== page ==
Donating blood is a relatively safe way to help people with serious medical conditions. Donating blood can lead to some side effects, though, like fatigue or anemia. Eating and drinking the right things before and after donating can help reduce your risk for side effects.

Read on to learn what you should eat and drink before donating blood, plus learn tips for things you can do after you donate.

If you’re donating blood, it’s important to stay hydrated before and after you donate. That’s because about half of your blood is made of water. It’s also good to increase your iron intake because you lose iron when you donate. Low iron levels can cause symptoms of fatigue.

Iron

Iron is an important mineral your body uses to make hemoglobin. Hemoglobin is responsible for carrying oxygen from your lungs to the rest of your body.

Eating a well-balanced diet with plenty of iron-rich foods can help you store extra iron. If you don’t have enough iron stored away to make up for the iron you lose when donating blood, you can develop iron deficiency anemia.

There are two different types of iron found in foods: heme iron and nonheme iron. Heme iron is more easily absorbed, so it boosts your iron levels more effectively. Your body absorbs up to 30 percent of heme iron and only 2 to 10 percent of nonheme iron.

Before you donate blood, consider increasing your intake of iron-rich foods. This can help increase the iron stores in your body and reduce your risk for iron deficiency anemia.

Foods rich in heme iron include:

  • Meats, like beef, lamb, ham, pork, veal, and dried beef.
  • Poultry, such as chicken and turkey.
  • Fish and shellfish, like tuna, shrimp, clams, haddock, and mackerel.
  • Organs, such as liver.
  • Eggs.

Foods rich in nonheme iron include:

  • Vegetables, such as spinach, sweet potatoes, peas, broccoli, string beans, beet greens, dandelion greens, collards, kale, and chard.
  • Breads and cereals, including enriched white bread, enriched cereal, whole-wheat bread, enriched pasta, wheat, bran cereals, cornmeal, oats, rye bread, and enriched rice.
  • Fruits, such as strawberries, watermelon, raisons, dates, figs, prunes, prune juice, dried apricots, and dried peaches.
  • Beans, including tofu, kidney, garbanzo, white, dried peas, dried beans, and lentils.

Vitamin C

Although heme iron will raise your iron levels more effectively, vitamin C can help your body better absorb plant-based iron, or nonheme iron.

Many fruits are a good source of vitamin C. Fruits high in this vitamin include:

  • cantaloupe
  • citrus fruits and juices
  • kiwi fruit
  • mango
  • papaya
  • pineapple
  • strawberries
  • raspberries
  • blueberries
  • cranberries
  • watermelon
  • tomatoes

Water

Around half of the blood you donate is made of water. This means you’ll want to be fully hydrated. When you lose fluids during the blood donation process, your blood pressure can drop, leading to dizziness. The American Red Cross recommends drinking an extra 16 ounces, or 2 cups, of water before donating blood. Other nonalcoholic beverages are fine, too.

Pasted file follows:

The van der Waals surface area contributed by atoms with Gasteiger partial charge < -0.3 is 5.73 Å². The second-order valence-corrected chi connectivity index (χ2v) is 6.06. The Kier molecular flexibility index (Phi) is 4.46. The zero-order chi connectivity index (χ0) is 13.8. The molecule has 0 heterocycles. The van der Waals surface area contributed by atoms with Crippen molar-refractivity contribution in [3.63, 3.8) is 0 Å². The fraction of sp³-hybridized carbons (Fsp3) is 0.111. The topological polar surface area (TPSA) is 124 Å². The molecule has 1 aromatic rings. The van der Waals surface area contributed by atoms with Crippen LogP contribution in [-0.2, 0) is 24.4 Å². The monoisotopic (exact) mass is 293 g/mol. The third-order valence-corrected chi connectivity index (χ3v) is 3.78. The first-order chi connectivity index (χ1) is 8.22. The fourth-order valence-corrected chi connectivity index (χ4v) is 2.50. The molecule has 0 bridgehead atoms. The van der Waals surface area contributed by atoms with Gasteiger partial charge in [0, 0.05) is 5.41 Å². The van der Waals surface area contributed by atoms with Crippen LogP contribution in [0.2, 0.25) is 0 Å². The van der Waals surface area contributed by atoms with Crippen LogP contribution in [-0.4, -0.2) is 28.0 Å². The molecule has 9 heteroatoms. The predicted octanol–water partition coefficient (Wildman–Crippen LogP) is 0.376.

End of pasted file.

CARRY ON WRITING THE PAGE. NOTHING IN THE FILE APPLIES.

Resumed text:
This extra fluid is in addition to the recommended 72 to 104 ounces (9 to 13 cups) you should drink each day.

Certain foods and beverages can have a negative effect on your blood. Before donating blood, try to avoid the following:

Alcohol

Alcoholic beverages lead to dehydration. Try to avoid drinking alcohol 24 hours before giving blood. If you do drink alcohol, make sure to compensate by drinking extra water.

Fatty foods

Foods high in fat, such as french fries or ice cream, can affect the tests that are run on your blood. If your donation can’t be tested for infectious diseases, then it can’t be used for transfusion. So, skip the doughnuts on donation day.

Iron blockers

Certain foods and beverages can affect your body’s ability to absorb iron. You don’t have to avoid these foods completely, but avoid eating them at the same time you consume iron-rich foods or iron supplements. Foods that reduce iron absorption include:

  • coffee and tea
  • high-calcium foods like milk, cheese, and yogurt
  • red wine
  • chocolate

Aspirin

If you’re donating blood platelets — which is a different process than donating whole, or regular, blood — your system must be aspirin-free for 48 hours prior to donation.

After you donate blood, you’ll be provided with a light snack and something to drink. This will help stabilize your blood sugar and fluid levels. To replenish your fluids, drink an extra 4 cups of water over the next 24 hours, and avoid alcohol.

Most people experience no side effects when giving blood. After donating blood, you’ll be asked to wait in the refreshments area for 10 to 15 minutes to make sure you’re feeling OK.

Once you’ve had a snack and something to drink, you can return to your daily activities. The Red Cross recommends avoiding heavy lifting and vigorous exercise for the rest of the day.

If you’re a frequent blood donor, you may want to talk to your doctor about iron supplements. It can take months for your iron levels to return to normal after giving blood. A 2015 study found that taking iron supplements can significantly reduce this recovery time.

Donating blood is a great way to give back to your community. It’s usually quick and easy. If you eat healthy on the day of your donation and drink plenty of extra fluids, you should have minimal or no side effects.